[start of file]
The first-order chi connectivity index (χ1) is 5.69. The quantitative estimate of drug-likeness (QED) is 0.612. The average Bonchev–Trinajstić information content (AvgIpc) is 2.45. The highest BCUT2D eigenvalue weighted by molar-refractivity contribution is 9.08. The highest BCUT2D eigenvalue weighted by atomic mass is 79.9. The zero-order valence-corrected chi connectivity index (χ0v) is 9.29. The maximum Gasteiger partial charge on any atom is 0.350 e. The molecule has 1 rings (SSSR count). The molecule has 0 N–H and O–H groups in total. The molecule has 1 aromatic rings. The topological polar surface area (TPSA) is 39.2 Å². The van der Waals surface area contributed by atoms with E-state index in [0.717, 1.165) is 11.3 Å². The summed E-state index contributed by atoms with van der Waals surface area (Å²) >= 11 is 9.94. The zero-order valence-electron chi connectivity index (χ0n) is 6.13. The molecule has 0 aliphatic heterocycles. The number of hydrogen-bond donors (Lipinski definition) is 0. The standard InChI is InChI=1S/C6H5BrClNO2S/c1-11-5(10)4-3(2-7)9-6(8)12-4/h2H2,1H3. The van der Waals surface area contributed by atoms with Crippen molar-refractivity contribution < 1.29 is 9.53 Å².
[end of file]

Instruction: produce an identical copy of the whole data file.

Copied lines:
The first-order chi connectivity index (χ1) is 5.69. The quantitative estimate of drug-likeness (QED) is 0.612. The average Bonchev–Trinajstić information content (AvgIpc) is 2.45. The highest BCUT2D eigenvalue weighted by molar-refractivity contribution is 9.08. The highest BCUT2D eigenvalue weighted by atomic mass is 79.9. The zero-order valence-corrected chi connectivity index (χ0v) is 9.29. The maximum Gasteiger partial charge on any atom is 0.350 e. The molecule has 1 rings (SSSR count). The molecule has 0 N–H and O–H groups in total. The molecule has 1 aromatic rings. The topological polar surface area (TPSA) is 39.2 Å². The van der Waals surface area contributed by atoms with E-state index in [0.717, 1.165) is 11.3 Å². The summed E-state index contributed by atoms with van der Waals surface area (Å²) >= 11 is 9.94. The zero-order valence-electron chi connectivity index (χ0n) is 6.13. The molecule has 0 aliphatic heterocycles. The number of hydrogen-bond donors (Lipinski definition) is 0. The standard InChI is InChI=1S/C6H5BrClNO2S/c1-11-5(10)4-3(2-7)9-6(8)12-4/h2H2,1H3. The van der Waals surface area contributed by atoms with Crippen molar-refractivity contribution < 1.29 is 9.53 Å².